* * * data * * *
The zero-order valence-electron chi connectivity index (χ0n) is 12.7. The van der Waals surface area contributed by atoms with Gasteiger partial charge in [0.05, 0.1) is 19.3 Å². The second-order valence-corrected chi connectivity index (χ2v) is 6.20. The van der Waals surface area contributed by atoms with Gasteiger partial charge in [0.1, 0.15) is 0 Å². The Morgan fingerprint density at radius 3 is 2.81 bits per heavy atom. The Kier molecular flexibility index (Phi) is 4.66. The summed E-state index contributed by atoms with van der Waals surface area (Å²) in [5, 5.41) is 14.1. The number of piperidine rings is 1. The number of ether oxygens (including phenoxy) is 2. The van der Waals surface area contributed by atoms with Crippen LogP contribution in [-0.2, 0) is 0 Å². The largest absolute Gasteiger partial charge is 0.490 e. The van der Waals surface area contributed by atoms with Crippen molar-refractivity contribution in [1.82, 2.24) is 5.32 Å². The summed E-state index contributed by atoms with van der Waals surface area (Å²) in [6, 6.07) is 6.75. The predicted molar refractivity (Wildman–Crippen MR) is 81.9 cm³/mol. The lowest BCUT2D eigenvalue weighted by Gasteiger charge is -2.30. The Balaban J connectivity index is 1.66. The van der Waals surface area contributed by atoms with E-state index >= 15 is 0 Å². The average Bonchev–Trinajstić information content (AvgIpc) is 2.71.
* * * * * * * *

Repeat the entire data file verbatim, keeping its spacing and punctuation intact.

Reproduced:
The zero-order valence-electron chi connectivity index (χ0n) is 12.7. The van der Waals surface area contributed by atoms with Gasteiger partial charge in [0.05, 0.1) is 19.3 Å². The second-order valence-corrected chi connectivity index (χ2v) is 6.20. The van der Waals surface area contributed by atoms with Gasteiger partial charge in [0.1, 0.15) is 0 Å². The Morgan fingerprint density at radius 3 is 2.81 bits per heavy atom. The Kier molecular flexibility index (Phi) is 4.66. The summed E-state index contributed by atoms with van der Waals surface area (Å²) in [5, 5.41) is 14.1. The number of piperidine rings is 1. The number of ether oxygens (including phenoxy) is 2. The van der Waals surface area contributed by atoms with Crippen LogP contribution in [-0.2, 0) is 0 Å². The largest absolute Gasteiger partial charge is 0.490 e. The van der Waals surface area contributed by atoms with Crippen molar-refractivity contribution in [1.82, 2.24) is 5.32 Å². The summed E-state index contributed by atoms with van der Waals surface area (Å²) in [6, 6.07) is 6.75. The predicted molar refractivity (Wildman–Crippen MR) is 81.9 cm³/mol. The lowest BCUT2D eigenvalue weighted by Gasteiger charge is -2.30. The Balaban J connectivity index is 1.66. The van der Waals surface area contributed by atoms with E-state index >= 15 is 0 Å². The average Bonchev–Trinajstić information content (AvgIpc) is 2.71.